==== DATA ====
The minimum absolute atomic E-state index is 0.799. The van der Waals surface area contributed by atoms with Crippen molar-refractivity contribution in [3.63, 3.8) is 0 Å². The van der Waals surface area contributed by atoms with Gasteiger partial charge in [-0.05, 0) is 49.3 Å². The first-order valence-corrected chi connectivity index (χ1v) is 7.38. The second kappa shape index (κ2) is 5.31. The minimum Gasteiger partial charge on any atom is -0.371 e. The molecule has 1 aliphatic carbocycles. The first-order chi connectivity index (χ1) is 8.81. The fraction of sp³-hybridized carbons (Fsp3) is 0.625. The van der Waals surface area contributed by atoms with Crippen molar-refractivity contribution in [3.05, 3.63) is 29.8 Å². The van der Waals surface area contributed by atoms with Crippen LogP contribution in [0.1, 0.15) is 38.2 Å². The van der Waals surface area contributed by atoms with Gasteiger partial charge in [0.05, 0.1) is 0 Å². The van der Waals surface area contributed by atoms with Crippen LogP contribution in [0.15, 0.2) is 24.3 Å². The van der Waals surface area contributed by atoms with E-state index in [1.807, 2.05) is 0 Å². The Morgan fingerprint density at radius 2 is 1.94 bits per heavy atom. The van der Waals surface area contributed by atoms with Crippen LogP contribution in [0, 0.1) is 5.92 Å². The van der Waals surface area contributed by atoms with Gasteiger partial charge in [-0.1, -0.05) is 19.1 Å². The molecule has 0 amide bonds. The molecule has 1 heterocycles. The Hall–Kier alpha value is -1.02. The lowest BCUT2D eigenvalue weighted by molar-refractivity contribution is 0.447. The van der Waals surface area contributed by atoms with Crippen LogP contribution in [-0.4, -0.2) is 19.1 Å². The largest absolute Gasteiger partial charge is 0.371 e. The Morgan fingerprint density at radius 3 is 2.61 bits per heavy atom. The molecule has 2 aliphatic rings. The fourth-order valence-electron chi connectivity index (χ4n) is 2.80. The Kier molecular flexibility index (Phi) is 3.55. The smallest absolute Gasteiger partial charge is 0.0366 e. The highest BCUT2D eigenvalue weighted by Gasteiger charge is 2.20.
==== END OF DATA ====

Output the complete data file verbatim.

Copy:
The minimum absolute atomic E-state index is 0.799. The van der Waals surface area contributed by atoms with Crippen molar-refractivity contribution in [3.63, 3.8) is 0 Å². The van der Waals surface area contributed by atoms with Gasteiger partial charge in [-0.05, 0) is 49.3 Å². The first-order valence-corrected chi connectivity index (χ1v) is 7.38. The second kappa shape index (κ2) is 5.31. The minimum Gasteiger partial charge on any atom is -0.371 e. The molecule has 1 aliphatic carbocycles. The first-order chi connectivity index (χ1) is 8.81. The fraction of sp³-hybridized carbons (Fsp3) is 0.625. The van der Waals surface area contributed by atoms with Crippen molar-refractivity contribution in [3.05, 3.63) is 29.8 Å². The van der Waals surface area contributed by atoms with Crippen LogP contribution in [0.1, 0.15) is 38.2 Å². The van der Waals surface area contributed by atoms with Gasteiger partial charge in [0.05, 0.1) is 0 Å². The van der Waals surface area contributed by atoms with Crippen LogP contribution in [0.15, 0.2) is 24.3 Å². The van der Waals surface area contributed by atoms with E-state index in [1.807, 2.05) is 0 Å². The Morgan fingerprint density at radius 2 is 1.94 bits per heavy atom. The van der Waals surface area contributed by atoms with Crippen LogP contribution in [0, 0.1) is 5.92 Å². The van der Waals surface area contributed by atoms with Gasteiger partial charge in [-0.1, -0.05) is 19.1 Å². The molecule has 0 amide bonds. The molecule has 1 heterocycles. The Hall–Kier alpha value is -1.02. The lowest BCUT2D eigenvalue weighted by molar-refractivity contribution is 0.447. The van der Waals surface area contributed by atoms with Crippen LogP contribution in [-0.4, -0.2) is 19.1 Å². The largest absolute Gasteiger partial charge is 0.371 e. The Morgan fingerprint density at radius 3 is 2.61 bits per heavy atom. The molecule has 2 aliphatic rings. The fourth-order valence-electron chi connectivity index (χ4n) is 2.80. The Kier molecular flexibility index (Phi) is 3.55. The smallest absolute Gasteiger partial charge is 0.0366 e. The highest BCUT2D eigenvalue weighted by Gasteiger charge is 2.20.